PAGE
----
The Dagestan Five

The term of Dagestani President Mukhu Aliyev expires in February 2010, which means that by that time, and most likely before New Year, the Kremlin will have to decide whether to keep him as the head of the republic for another four years.

Dagestan was the last of Russia’s 83 regions to have a presidential post created. Previously, the republic was ruled by a State Council comprised of representatives from the region’s 14 main ethnic communities. These representatives were elected by the Republic’s Constitutional Assembly and alternate on a rotation basis. In reality, however, the chairmanship of the State Council never rotated. Magomedali Magomedov, an ethnic Dargin known in the republic as “grandfather,” initiated amendments to the republic’s Constitution that paved the way for him to extend his term as chairman of the State Council until February 2006, after which time the State Council was abolished and Aliyev, an ethnic Avar, became the republic’s first president. A veteran of Dagestan politics, Aliyev served as first secretary of the Dagestan regional committee of the Communist Party of the Soviet Union from 1990 to 1991 and chairman of the republic’s parliament from 1995 to 2006.

According to the current federal procedures for organizing a regional administration, the ruling party composes a list for the Russian president listing possible candidates for the presidency of the republic. In November, the ruling United Russia party presented President Dmitry Medvedev with a list of five candidates for president of Dagestan, all of whom are influential figures in the republic. Many of them have their own interests reaching far beyond Dagestan and have their ways of getting a position in the presidential administration or the federal government.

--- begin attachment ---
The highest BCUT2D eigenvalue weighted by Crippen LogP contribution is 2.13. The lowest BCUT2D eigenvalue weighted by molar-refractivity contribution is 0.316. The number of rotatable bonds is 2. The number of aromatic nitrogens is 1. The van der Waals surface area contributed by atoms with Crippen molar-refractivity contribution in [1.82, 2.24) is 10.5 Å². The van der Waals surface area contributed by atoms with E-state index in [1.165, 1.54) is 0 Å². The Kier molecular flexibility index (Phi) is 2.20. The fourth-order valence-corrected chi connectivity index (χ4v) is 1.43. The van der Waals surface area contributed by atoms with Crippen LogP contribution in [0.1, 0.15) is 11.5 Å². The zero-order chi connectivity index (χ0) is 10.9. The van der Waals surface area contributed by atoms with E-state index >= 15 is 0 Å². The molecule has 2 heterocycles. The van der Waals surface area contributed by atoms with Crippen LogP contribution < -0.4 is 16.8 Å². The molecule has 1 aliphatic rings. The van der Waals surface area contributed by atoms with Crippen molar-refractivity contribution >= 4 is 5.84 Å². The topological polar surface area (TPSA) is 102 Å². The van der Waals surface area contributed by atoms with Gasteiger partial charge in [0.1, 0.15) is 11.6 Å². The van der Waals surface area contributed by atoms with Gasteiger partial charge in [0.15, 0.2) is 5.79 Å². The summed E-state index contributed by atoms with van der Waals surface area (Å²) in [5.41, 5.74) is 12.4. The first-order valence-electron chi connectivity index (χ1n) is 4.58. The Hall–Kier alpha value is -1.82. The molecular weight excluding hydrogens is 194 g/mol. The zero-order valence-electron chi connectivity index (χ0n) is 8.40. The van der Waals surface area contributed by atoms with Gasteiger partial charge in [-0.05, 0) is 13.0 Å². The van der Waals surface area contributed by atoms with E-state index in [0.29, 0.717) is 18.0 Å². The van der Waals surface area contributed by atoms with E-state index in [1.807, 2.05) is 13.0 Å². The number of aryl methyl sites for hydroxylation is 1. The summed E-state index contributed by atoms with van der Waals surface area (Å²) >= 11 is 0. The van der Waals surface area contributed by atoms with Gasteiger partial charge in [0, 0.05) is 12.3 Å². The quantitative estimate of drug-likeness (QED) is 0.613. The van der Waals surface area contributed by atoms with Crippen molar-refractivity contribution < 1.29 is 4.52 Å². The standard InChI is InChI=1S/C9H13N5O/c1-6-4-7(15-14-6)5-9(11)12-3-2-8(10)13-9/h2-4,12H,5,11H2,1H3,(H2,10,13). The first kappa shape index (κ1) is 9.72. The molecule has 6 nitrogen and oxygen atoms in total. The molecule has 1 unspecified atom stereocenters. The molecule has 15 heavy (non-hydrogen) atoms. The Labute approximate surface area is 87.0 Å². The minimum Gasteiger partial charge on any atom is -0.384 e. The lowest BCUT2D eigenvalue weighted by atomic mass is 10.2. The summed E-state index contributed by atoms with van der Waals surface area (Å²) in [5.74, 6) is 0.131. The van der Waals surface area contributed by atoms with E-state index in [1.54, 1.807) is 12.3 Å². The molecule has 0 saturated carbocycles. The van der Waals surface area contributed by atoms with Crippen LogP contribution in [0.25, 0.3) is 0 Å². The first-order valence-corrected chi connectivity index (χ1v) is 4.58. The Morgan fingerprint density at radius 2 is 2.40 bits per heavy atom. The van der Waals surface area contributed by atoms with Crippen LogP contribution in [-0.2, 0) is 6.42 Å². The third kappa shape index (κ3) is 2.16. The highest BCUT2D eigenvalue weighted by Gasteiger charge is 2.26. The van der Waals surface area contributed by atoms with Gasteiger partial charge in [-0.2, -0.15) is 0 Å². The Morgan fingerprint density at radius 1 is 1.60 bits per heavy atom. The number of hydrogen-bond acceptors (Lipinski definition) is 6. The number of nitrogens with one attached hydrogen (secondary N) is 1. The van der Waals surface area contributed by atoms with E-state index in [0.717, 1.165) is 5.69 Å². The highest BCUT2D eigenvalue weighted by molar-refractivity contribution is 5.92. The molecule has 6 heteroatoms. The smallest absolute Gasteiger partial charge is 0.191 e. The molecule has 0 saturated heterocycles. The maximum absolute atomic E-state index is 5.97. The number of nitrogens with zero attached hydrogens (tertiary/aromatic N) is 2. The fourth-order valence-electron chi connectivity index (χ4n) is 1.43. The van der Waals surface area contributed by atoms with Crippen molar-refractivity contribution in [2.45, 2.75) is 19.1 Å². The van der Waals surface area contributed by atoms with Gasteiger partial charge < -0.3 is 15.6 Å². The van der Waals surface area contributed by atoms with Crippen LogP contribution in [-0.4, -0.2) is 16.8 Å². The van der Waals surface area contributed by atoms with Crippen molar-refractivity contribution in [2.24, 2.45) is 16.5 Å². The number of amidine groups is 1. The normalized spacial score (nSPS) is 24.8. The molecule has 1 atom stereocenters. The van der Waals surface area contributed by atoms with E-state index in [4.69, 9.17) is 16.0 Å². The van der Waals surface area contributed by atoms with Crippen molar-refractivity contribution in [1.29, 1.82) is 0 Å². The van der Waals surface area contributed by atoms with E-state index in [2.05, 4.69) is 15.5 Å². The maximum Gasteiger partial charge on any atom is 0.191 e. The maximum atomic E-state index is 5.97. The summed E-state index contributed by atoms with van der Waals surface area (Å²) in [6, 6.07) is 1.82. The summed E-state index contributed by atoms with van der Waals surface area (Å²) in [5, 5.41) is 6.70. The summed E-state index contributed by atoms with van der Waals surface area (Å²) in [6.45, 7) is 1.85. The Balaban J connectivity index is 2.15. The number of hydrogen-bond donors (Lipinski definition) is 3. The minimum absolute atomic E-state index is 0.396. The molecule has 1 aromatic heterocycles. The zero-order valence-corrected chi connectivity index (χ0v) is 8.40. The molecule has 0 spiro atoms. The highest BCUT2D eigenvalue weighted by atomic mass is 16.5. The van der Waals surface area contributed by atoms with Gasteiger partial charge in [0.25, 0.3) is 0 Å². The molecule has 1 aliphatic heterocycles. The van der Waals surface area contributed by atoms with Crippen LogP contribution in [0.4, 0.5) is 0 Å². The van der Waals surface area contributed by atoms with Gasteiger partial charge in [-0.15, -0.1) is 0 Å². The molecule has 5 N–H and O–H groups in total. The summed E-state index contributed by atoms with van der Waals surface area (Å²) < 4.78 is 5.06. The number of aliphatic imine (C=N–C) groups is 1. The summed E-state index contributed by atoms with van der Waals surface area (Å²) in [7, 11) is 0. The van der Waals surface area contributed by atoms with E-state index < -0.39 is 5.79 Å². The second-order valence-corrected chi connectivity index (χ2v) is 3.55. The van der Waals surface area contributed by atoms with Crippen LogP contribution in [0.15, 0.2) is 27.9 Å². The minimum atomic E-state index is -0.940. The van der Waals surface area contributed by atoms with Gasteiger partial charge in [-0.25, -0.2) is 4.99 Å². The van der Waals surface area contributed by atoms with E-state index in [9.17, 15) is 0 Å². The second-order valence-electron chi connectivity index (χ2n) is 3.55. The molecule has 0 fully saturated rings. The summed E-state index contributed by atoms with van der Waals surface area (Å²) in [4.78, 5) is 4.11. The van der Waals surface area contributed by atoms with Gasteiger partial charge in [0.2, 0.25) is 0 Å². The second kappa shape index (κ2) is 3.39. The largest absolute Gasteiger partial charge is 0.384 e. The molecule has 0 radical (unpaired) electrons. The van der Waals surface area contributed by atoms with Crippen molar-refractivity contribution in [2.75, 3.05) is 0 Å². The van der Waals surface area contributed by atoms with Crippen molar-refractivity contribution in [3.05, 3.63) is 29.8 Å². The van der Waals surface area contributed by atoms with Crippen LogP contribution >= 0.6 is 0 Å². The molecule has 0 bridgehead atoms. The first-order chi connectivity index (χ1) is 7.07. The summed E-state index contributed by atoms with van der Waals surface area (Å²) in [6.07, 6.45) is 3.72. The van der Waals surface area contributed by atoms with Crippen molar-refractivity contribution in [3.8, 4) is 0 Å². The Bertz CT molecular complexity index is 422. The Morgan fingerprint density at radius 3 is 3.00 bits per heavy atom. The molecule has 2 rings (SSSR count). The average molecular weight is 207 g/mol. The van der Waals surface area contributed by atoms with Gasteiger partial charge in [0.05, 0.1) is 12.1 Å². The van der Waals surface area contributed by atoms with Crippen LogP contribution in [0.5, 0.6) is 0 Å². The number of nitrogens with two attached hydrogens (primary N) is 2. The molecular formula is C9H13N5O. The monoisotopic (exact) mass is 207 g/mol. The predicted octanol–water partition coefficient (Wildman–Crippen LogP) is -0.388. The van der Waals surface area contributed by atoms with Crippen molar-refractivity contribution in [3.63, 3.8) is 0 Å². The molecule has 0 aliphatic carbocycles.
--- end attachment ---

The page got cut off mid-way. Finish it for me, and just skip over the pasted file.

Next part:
In addition to Aliyev, the list includes Magomed Abdullayev, deputy prime minister of the Dagestani government and, like Medvedev, a lawyer and graduate of Leningrad State University. Another candidate, Magomed Magomedov is currently serves as assistant to the speaker of the Council of the Federation. He also happens to be an important businessman well-connected to the Moscow elite. Magomedsalam Magomedov, whose father was permanent chairman of the Dagestan State Council from 1994 to 2006, has solid connections with Suleiman Kerimov, a well-known entrepreneur and millionaire living in Moscow. Saigidgussein Magomedov is a candidate for the presidential post for the second time. He is not very well known as a political figure, but he is considered to be an effective lobbyist for his own interests in Moscow.

As opposed to the situation in neighboring Chechnya, appointing a president in Dagestan will not be as easy or predictable. First, unlike Chechnya, Dagestan is polyethnic – a situation evident in its extremely diverse elite class. In Dagestan there are various bureaucratic clans with their own interests, based both on ethnic and administrative backgrounds. These divisions complicate the already complex situation created by a split in Muslims in Dagestan. Most Dagestanis are Sufi Muslims, but members of this majority are at odds with advocates of Salafi Islam. Moreover, the Dagestan elite and influential Dagestanis in Moscow do not exactly see eye to eye.